A few months after my mother died, my sister and I returned home to clear out her possessions. I felt unsentimental about most of them. I readily threw away clothes, keeping only a cardigan that was the last thing she wore, and still smelled of her; I swept her extensive collection of toiletries into a large bin bag. From her jewellery, I squirrelled away only a pair of opal earrings, to wear on my wedding day.
The exception to this general rule was her book collection. Mum was a voracious reader. When I picture our birthdays, holidays, family evenings together, I always see her with a book in her hand, and I consider a love of reading my most important inheritance. So I kept as many of her books as I could, lugging them from Newcastle to London in flimsy rolling suitcases. Among them was a complete collection of Mary Wesley’s novels. I’d read Mum’s copy of The Camomile Lawn (1984), Wesley’s most famous book, as a teenager, and remembered a character called Calypso, a pair of twins, a ménage à trois in a London flat, and children racing along hilltops – a warm, sexy, adventurous book. When I reread it, I was amazed at all the things I’d forgotten: refugees, concentration camps, death and child abuse, all approached with an unsettling moral ambiguity.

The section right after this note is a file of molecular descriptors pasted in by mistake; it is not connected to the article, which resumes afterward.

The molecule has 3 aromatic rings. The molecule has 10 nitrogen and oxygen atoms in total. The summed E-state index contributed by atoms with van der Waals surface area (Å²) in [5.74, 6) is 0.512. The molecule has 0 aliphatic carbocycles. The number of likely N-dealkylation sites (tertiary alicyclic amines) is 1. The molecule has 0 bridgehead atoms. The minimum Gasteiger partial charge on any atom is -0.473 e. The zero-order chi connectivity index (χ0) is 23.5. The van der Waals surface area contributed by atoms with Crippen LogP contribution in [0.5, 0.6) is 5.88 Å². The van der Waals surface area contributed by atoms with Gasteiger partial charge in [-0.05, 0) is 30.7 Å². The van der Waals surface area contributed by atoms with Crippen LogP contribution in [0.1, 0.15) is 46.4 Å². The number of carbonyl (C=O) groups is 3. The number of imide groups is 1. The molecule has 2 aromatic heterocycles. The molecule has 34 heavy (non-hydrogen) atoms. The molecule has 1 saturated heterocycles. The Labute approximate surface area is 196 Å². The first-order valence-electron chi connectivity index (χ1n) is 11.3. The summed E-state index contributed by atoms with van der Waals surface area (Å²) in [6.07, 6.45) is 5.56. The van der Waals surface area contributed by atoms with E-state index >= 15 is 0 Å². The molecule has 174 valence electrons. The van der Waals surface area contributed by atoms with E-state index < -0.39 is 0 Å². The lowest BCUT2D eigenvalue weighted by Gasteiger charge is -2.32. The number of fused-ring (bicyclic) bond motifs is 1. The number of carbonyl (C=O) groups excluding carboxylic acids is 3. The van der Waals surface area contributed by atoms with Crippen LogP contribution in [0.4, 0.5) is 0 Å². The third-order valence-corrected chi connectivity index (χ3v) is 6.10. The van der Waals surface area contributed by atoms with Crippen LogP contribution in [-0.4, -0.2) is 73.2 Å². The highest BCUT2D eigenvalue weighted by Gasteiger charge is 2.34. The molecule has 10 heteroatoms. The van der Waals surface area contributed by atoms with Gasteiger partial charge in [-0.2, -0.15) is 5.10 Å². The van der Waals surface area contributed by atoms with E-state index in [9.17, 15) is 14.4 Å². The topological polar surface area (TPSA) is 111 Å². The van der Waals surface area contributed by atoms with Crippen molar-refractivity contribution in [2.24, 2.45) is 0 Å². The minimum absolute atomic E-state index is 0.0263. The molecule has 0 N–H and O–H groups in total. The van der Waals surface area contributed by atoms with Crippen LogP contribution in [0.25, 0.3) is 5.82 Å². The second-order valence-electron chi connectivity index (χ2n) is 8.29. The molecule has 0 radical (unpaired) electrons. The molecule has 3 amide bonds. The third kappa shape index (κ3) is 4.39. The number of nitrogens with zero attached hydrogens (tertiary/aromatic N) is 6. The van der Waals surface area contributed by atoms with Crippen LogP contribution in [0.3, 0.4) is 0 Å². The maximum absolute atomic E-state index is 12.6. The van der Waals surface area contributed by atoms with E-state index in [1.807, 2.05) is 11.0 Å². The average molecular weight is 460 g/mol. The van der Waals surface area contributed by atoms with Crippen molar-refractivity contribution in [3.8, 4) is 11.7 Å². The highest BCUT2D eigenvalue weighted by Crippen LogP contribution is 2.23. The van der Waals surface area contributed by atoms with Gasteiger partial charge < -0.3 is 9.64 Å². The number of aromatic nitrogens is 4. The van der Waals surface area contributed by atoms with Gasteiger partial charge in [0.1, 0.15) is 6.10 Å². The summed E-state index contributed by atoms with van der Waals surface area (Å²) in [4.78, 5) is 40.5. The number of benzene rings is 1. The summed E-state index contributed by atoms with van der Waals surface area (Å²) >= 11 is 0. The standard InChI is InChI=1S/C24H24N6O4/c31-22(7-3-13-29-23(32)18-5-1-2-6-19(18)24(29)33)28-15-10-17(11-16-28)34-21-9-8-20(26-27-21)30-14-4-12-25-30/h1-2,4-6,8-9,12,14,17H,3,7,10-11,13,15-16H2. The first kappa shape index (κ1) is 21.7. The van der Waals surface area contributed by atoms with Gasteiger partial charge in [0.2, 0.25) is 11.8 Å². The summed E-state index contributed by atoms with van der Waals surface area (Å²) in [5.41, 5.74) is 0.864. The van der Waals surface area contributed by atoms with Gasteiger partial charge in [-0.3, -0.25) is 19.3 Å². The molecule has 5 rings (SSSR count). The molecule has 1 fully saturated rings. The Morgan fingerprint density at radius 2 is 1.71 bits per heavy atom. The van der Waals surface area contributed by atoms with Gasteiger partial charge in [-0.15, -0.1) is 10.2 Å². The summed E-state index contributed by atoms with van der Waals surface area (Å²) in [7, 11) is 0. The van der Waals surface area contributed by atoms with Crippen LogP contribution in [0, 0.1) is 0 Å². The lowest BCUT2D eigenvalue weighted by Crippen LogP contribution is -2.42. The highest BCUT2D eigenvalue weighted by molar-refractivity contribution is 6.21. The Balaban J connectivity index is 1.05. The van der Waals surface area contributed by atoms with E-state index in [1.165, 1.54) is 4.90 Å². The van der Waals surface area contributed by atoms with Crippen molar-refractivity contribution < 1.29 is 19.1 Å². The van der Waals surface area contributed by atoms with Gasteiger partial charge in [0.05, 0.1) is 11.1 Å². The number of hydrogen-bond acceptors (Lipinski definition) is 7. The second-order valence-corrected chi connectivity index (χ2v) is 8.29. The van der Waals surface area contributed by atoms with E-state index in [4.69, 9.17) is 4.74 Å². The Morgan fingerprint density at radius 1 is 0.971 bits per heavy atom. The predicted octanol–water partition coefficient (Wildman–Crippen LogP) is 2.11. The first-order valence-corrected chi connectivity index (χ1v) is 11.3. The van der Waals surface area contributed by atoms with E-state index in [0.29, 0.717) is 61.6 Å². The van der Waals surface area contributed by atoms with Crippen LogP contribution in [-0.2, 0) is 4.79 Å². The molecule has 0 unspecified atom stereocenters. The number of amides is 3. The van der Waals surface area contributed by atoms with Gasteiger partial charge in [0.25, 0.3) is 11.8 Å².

But then, such is the nature of memory, particularly when confronted with death. Unconsciously, we twist things or repress them; we seek meaning where it may or may not lie. The book I remembered spoke of how I wanted to think about my mum. This is something that Wesley confronts often in her books, as her characters try to work each other out. In Harnessing Peacocks (1985), the protagonist, Hebe, says of her 12-year-old son, ‘I love him but I seldom know
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